B'ham News, New DNA law is a mixed bag!
OUR VIEW: Alabama has a new law expanding the state's DNA database and setting up a process for Death Row inmates to get DNA tests on old evidence
Posted by bblalock June 01, 2009 02:01AM
One bill that survived this past legislative session allows the state to collect DNA samples from people at the point of a felony arrest rather than upon conviction -- and provides a way for those convicted of capital crimes to get old evidence tested for DNA.
Gov. Bob Riley signed the legislation, so it's official. But the law is a mixed bag.
It's good lawmakers saw fit to offer relief to those who were convicted of at least some crimes before DNA testing was adapted for law enforcement uses. Alabama was one of the very last states in the country to adopt a law that provides after-the-fact DNA testing in criminal cases.
But not all DNA access laws are equal, a fact noted by the Innocence Project, which has used the scientific method to exonerate more than 200 people across the country.
Whether or not you put stock in the Innocence Project's standards, Alabama's law is limited on several fronts.
First, it applies only to inmates who were convicted of capital offenses, a group that includes those on Death Row. The Department of Forensic Sciences, which pushed for the passage of this bill, argued it couldn't handle all the old cases at one time. Its preference was to start with those convicted of the most serious crimes and later expand the law to those convicted of other crimes.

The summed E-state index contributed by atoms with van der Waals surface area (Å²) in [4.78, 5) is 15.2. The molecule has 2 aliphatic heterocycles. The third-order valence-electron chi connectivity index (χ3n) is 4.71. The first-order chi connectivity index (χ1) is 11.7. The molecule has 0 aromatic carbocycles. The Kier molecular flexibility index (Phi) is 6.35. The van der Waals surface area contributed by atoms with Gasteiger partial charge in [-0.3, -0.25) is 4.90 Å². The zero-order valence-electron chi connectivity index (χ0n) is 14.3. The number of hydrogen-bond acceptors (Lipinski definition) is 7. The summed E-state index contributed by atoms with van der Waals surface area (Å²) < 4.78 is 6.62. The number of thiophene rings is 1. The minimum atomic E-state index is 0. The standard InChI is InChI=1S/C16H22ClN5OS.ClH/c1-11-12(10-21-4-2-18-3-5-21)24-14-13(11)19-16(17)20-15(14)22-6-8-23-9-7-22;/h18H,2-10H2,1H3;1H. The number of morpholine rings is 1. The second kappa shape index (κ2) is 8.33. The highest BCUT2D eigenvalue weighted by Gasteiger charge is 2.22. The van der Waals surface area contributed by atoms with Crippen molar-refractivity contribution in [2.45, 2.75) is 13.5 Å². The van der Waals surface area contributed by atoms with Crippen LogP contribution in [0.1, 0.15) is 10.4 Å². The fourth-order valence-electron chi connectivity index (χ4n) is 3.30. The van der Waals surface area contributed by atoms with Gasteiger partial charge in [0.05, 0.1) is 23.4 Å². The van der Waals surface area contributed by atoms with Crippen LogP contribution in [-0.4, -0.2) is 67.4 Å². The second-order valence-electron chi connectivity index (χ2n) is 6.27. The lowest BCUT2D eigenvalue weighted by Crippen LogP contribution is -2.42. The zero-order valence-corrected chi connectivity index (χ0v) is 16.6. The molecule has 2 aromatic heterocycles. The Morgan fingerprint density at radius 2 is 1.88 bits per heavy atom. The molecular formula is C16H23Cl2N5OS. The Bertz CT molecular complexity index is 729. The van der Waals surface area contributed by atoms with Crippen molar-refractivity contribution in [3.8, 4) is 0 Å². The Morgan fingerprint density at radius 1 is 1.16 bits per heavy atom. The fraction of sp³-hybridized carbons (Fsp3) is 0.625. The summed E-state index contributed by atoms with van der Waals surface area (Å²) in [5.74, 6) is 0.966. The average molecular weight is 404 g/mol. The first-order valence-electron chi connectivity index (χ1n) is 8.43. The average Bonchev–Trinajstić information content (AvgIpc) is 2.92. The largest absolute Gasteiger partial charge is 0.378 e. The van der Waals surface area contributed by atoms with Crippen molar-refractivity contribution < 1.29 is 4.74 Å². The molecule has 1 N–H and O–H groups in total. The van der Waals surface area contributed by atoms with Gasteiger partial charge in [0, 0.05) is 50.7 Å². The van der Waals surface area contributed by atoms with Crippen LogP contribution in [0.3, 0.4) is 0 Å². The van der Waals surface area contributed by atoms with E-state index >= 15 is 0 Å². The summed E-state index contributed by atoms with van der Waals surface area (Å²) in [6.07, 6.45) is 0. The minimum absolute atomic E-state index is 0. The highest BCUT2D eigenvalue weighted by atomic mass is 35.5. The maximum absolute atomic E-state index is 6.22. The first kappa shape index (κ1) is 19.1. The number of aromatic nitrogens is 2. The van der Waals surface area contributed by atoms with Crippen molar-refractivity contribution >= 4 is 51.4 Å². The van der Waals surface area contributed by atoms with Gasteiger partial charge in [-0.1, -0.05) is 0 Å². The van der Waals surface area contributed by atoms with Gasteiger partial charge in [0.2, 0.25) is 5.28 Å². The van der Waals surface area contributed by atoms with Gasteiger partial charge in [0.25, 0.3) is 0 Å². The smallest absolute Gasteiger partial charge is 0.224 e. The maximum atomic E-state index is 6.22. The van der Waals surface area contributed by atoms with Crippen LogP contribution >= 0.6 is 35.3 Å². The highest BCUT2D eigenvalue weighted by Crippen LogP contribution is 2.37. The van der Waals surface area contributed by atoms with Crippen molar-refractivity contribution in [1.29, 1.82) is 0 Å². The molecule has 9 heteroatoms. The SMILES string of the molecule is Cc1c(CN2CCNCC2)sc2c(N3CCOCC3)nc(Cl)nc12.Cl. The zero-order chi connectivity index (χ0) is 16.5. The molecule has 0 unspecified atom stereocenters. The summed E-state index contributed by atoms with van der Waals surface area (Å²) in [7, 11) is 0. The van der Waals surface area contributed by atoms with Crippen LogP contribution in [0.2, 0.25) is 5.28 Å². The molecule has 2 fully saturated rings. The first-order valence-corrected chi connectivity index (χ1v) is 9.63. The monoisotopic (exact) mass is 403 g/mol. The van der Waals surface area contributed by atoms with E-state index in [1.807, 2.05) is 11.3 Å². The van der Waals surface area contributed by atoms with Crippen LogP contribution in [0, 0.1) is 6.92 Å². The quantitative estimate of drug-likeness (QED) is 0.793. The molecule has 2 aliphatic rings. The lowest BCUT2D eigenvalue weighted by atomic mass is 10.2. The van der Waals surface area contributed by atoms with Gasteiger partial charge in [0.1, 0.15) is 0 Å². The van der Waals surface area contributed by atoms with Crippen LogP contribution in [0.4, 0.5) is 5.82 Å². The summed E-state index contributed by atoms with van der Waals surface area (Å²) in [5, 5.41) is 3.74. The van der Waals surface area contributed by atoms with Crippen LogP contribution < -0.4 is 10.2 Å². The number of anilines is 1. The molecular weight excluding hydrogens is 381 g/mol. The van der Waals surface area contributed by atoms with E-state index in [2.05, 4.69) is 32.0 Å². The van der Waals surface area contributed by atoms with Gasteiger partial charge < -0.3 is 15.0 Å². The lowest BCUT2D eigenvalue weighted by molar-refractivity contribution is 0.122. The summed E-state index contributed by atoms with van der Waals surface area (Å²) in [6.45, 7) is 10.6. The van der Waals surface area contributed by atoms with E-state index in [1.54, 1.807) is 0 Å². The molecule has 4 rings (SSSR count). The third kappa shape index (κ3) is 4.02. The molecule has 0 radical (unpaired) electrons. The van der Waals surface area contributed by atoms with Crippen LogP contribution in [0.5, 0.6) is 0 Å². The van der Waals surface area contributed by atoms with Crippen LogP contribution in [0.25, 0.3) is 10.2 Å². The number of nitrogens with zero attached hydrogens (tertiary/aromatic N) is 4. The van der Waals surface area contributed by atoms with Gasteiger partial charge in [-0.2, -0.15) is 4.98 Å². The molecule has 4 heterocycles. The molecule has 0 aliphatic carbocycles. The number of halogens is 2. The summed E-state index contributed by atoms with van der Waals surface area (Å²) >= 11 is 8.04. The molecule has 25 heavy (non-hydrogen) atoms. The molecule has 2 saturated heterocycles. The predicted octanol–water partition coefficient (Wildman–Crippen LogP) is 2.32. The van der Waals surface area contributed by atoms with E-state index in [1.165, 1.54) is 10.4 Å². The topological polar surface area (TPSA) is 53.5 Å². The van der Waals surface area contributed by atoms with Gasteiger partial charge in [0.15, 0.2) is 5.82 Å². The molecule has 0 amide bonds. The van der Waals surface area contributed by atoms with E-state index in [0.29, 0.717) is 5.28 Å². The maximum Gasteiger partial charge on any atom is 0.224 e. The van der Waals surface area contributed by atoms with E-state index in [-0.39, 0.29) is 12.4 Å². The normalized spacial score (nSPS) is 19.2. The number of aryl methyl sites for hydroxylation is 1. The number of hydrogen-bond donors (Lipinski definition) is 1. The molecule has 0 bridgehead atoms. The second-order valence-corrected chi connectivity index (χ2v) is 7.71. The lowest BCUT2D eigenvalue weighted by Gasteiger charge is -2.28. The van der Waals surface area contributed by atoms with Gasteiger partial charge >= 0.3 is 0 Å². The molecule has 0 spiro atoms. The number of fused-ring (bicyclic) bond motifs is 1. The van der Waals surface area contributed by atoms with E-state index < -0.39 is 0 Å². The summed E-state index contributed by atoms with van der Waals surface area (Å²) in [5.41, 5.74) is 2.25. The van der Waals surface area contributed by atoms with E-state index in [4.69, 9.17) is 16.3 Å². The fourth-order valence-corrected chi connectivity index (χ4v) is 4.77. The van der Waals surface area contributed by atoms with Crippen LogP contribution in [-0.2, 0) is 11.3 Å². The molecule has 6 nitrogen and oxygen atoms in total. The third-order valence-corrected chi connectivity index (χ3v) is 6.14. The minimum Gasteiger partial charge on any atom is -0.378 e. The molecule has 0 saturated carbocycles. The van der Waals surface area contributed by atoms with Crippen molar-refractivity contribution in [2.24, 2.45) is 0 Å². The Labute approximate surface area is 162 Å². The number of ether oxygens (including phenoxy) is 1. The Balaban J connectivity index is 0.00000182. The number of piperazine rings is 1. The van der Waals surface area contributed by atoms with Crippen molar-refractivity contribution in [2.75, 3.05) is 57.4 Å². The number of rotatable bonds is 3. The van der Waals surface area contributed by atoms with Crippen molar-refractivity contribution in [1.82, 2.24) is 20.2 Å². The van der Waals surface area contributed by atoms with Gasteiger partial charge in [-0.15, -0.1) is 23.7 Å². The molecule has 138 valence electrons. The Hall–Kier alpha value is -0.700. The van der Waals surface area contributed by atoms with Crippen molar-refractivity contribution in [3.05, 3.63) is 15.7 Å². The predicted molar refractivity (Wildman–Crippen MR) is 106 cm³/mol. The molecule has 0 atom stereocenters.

The argument makes sense on some levels, but not so much if you put yourself in the place of someone sitting in prison for, say, a rape he didn't commit. Who among us would be happy to wait to clear our names until the "more serious" injustices were rectified?
Even for those with capital convictions, the law includes a number of caveats that some experts believe will make it too hard for inmates to get DNA tests. "You have a better chance of getting it now," said Bryan Stevenson, the executive director of the Equal Justice Initiative, which represents a number of people on Death Row.
Some of those limitations are necessary. It doesn't serve anyone's interests, for instance, to have someone whose case didn't even involve biological evidence gumming up the process. But the law shouldn't put up unreasonable barriers to DNA testing, either.
Alabama's law, among other things, requires petitioners to show the identity of the guilty party was "at issue in the trial that resulted in the conviction." Which sounds fine, until you remember DNA technology has been used to clear people in a wide range of circumstances, including those who confessed and/or pleaded guilty to crimes.
The goal shouldn't be to restrict testing, but to make it available in every case in which it could prove innocence or guilt. After all, if an innocent person is being held responsible for a crime, a guilty person is getting away scot-free.
The hope is that will be less likely to happen with this law than without it. All the same, the Legislature should be prepared and willing to make revisions to ensure those who are innocent are able to prove it.